“Most professors are very passionate and want you to learn,” said Young. There are interesting classes and professors, and there is also the ability to take courses like creative writing. Benard adds that it is beneficial to be able to have “top-of-the-field professors.”

Young dislikes how the major is “very Eurocentric and Western-focused,” so you will sometimes get a professor who only wants to teach about British writers. Benard agreed, stating that the historical classes are often repetitive in that sense. Benard suggested that you are more likely to get a well-rounded experience if you take elective classes such as creative writing or Chicano literature.

Final thoughts and advice:

“If you find yourself interested when reading a book and interested in exploring deeper, you might enjoy an English class or English major,” said Young. Benard adds that you should take advantage of diverse classes and what they offer but build your schedule based on the career you want.


Claire Valencia, a third-year transfer student majoring in history, said that history studies is an array of different periods and places. There are requirements within the major such as taking some U.S. courses, some non-Western courses and more for you to “get a good range,” Valencia said.

The good, the bad, the noteworthy:

Valencia likes that the courses have been very literature-based and enjoys how teachers incorporate the readings into their lessons. “Declaring for the major was really easy,” she also said, along with the note that the department is very nice.

In contrast, Valencia mentioned that she doesn’t enjoy when multiple classes require a “ton of reading” throughout the whole week. So if you are thinking about majoring in history, get ready for a good amount of reading.

Final thoughts and advice:

“If you really have a fascination with history, absolutely do a history major … it’s worth it,” Valencia said. However, be prepared for a lot of reading and have a solid plan for what you can use the major for if you decide to choose it.


Luna Kim, a fourth-year student majoring in statistics & data science, described statistics as studying “basic theoretical statistic formulas and theory of statistics.” It involves applying theory to coding in R, data analysis and more.

The good, the bad, the noteworthy:

Regarding the department, Kim said that the curriculum is “very balanced between the applied and basics of statistics.” For instance, you have to learn the basics like formulas or theories of statistics, and then you get to the applied stuff. Some professors that she has liked so far include professors Vivian Lew, Miles Chen and Nicolas Christou.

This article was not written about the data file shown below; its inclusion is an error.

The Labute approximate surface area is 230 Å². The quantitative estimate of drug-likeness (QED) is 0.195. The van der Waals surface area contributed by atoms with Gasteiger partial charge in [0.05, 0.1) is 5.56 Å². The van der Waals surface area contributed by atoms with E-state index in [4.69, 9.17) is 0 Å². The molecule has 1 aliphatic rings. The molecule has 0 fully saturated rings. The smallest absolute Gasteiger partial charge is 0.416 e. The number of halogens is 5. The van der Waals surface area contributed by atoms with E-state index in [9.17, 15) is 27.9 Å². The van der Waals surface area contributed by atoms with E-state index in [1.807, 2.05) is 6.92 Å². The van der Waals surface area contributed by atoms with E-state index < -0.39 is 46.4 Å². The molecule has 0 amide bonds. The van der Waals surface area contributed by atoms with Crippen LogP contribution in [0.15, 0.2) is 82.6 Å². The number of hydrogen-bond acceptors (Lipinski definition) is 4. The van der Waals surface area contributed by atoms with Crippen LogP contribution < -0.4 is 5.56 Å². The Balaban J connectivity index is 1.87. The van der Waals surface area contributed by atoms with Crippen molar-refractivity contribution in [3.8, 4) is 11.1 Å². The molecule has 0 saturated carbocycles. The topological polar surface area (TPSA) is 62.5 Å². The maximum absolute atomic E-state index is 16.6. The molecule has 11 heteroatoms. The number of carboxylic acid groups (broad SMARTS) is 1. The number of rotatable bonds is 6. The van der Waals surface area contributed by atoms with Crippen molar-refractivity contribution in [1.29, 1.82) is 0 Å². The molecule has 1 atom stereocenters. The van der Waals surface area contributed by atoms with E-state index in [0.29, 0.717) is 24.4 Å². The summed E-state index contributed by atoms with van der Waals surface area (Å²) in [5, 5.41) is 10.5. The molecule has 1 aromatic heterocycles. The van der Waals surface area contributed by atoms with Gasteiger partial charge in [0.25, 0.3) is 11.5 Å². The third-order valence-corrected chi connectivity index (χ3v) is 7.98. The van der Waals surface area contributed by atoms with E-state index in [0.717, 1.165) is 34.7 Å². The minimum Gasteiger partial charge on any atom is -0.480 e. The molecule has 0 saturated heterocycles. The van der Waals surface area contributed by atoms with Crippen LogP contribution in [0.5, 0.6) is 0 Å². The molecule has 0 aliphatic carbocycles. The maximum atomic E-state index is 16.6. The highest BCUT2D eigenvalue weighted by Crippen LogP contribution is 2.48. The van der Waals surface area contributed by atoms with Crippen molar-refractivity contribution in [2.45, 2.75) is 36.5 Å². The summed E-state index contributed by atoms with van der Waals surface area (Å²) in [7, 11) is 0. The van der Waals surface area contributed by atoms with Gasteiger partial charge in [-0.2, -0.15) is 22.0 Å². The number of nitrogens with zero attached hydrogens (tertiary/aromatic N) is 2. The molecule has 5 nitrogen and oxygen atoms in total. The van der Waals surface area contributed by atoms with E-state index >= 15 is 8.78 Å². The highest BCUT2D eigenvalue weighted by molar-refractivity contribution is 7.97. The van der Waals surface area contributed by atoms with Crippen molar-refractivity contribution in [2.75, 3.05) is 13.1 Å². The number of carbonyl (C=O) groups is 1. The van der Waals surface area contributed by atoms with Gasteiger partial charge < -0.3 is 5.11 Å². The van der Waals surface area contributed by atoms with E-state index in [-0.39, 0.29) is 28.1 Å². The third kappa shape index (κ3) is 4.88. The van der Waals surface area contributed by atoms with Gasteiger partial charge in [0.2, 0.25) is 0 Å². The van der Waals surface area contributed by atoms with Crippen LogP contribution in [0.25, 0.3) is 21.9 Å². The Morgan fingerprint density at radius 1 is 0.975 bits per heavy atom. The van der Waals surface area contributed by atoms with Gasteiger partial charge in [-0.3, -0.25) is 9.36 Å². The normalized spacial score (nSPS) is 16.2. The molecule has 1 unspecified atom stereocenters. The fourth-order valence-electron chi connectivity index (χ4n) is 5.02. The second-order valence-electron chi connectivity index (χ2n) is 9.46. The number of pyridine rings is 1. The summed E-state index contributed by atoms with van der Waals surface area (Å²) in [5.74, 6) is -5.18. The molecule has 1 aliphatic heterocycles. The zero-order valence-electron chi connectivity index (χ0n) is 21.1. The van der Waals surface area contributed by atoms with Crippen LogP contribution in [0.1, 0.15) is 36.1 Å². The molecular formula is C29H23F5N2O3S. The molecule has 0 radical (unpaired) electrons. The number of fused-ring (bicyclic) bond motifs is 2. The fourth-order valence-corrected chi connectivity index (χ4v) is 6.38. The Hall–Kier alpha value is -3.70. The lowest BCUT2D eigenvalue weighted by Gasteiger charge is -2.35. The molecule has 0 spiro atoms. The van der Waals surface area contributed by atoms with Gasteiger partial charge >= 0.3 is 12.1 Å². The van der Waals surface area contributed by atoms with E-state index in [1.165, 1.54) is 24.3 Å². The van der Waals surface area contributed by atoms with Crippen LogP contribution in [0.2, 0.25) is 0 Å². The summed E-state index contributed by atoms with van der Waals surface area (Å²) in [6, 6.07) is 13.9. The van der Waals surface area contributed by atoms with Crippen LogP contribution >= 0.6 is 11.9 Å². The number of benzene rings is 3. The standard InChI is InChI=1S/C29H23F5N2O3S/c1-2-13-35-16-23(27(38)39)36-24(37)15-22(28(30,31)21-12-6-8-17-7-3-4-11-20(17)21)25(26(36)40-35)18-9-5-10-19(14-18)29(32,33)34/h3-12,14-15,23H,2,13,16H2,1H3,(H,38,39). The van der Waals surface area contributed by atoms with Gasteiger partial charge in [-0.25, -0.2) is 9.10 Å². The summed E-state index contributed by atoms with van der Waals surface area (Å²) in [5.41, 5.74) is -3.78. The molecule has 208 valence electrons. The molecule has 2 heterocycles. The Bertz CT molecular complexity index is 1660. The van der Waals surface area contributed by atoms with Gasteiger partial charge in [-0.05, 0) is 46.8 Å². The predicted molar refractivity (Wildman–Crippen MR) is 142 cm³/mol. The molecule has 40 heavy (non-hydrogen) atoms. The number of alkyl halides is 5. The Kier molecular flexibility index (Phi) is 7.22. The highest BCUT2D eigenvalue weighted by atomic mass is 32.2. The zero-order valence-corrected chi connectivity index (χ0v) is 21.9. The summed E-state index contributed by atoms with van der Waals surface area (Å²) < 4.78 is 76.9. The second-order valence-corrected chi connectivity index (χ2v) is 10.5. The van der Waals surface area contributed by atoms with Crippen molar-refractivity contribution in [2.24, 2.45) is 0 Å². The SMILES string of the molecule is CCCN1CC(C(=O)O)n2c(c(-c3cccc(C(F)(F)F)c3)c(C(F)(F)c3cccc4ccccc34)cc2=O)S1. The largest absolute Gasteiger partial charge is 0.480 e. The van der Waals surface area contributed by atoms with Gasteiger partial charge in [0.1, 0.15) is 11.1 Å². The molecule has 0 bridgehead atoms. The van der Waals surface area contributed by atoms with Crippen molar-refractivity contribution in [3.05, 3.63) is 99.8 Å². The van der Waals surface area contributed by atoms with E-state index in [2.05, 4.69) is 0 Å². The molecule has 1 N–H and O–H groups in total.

Something that Kim thinks could be improved is UCLA’s main focus on R coding; she would like them to have more choices for coding, such as Python.

Final thoughts and advice:

Kim stated that UCLA’s statistics program is well known so the professors help a lot of students. She also mentioned that the program curriculum is well organized even for being a big department. “So far, it’s pretty good overall,” Kim said.


Joshua Melton is a third-year transfer student majoring in communication. “(Communication studies) basic human interactions through language and symbols,” said Melton. He also added that it is a multidisciplinary field of science, involving different areas of social sciences, including sociology and anthropology.

The good, the bad, the noteworthy:

Melton likes that the professors ask questions that are relevant to social problems and the social needs of today. The major provides questions and “gives us ways to formulate answers to help solve communication errors,” Melton said. Melton also mentioned a particular class that he loves called Communication 143, Rhetoric of Pop Culture, with professor Karyl Kicenski. He mentioned that it dives into sociology and doesn’t rely on one point of view but rather takes different avenues.

On the flip side, something Melton does not like is the fact that people often underestimate communication students and say the major is an “easy science.” Melton emphasized how that is not the case, stating that there is a lot of work that goes into majoring in communication and you need to be prepared to write a lot and speak about topics you may not be comfortable talking about.

Final thoughts and advice:

Melton stated that you should take the required classes you need but to “be adventurous with it.” He noted that there are so many routes you can take with communication, from social media to artificial intelligence, and that you shouldn’t “restrict yourself to one thing” because of how vast the possibilities are.

To major or not to major:

If any of these majors sound like your cup of tea, or if you are undecided, maybe try out a class and see if you enjoy it! There may be positives and negatives to each, but you may discover the interesting aspects of a major you never thought about before. After all, these UCLA students wouldn’t be majoring in their majors if they didn’t find that the benefits outweighed the drawbacks. Like Melton said, “We all got into UCLA for a reason…it’s taking the first step.”

Featured Image Photographed by Finn Martin/BruinLife.